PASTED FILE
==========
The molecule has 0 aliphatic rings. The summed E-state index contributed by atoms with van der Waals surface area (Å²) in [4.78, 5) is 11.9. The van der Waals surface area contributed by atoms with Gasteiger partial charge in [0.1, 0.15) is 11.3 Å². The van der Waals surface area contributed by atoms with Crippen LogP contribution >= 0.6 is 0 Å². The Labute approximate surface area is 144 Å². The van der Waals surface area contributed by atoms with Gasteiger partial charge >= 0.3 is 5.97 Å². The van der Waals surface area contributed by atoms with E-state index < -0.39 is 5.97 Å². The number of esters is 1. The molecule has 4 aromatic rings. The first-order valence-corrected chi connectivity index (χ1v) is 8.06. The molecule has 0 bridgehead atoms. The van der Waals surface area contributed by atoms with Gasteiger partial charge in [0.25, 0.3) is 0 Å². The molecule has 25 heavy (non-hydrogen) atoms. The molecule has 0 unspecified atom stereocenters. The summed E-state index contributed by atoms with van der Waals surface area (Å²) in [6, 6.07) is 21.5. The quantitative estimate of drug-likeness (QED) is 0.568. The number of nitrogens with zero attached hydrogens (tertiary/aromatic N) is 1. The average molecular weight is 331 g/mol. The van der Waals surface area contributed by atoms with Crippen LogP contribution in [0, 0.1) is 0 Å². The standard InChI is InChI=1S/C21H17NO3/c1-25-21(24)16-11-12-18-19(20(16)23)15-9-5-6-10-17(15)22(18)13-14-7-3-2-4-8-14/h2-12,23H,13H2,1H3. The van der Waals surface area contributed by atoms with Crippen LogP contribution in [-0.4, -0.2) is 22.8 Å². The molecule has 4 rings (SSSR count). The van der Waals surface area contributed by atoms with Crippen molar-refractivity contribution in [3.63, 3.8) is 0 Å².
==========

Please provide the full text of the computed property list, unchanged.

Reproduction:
The molecule has 0 aliphatic rings. The summed E-state index contributed by atoms with van der Waals surface area (Å²) in [4.78, 5) is 11.9. The van der Waals surface area contributed by atoms with Gasteiger partial charge in [0.1, 0.15) is 11.3 Å². The van der Waals surface area contributed by atoms with Crippen LogP contribution >= 0.6 is 0 Å². The Labute approximate surface area is 144 Å². The van der Waals surface area contributed by atoms with Gasteiger partial charge >= 0.3 is 5.97 Å². The van der Waals surface area contributed by atoms with E-state index < -0.39 is 5.97 Å². The number of esters is 1. The molecule has 4 aromatic rings. The first-order valence-corrected chi connectivity index (χ1v) is 8.06. The molecule has 0 bridgehead atoms. The van der Waals surface area contributed by atoms with Gasteiger partial charge in [0.25, 0.3) is 0 Å². The molecule has 25 heavy (non-hydrogen) atoms. The molecule has 0 unspecified atom stereocenters. The summed E-state index contributed by atoms with van der Waals surface area (Å²) in [6, 6.07) is 21.5. The quantitative estimate of drug-likeness (QED) is 0.568. The number of nitrogens with zero attached hydrogens (tertiary/aromatic N) is 1. The average molecular weight is 331 g/mol. The van der Waals surface area contributed by atoms with Crippen LogP contribution in [0, 0.1) is 0 Å². The standard InChI is InChI=1S/C21H17NO3/c1-25-21(24)16-11-12-18-19(20(16)23)15-9-5-6-10-17(15)22(18)13-14-7-3-2-4-8-14/h2-12,23H,13H2,1H3. The van der Waals surface area contributed by atoms with Crippen LogP contribution in [-0.4, -0.2) is 22.8 Å². The molecule has 4 rings (SSSR count). The van der Waals surface area contributed by atoms with Crippen molar-refractivity contribution in [3.63, 3.8) is 0 Å².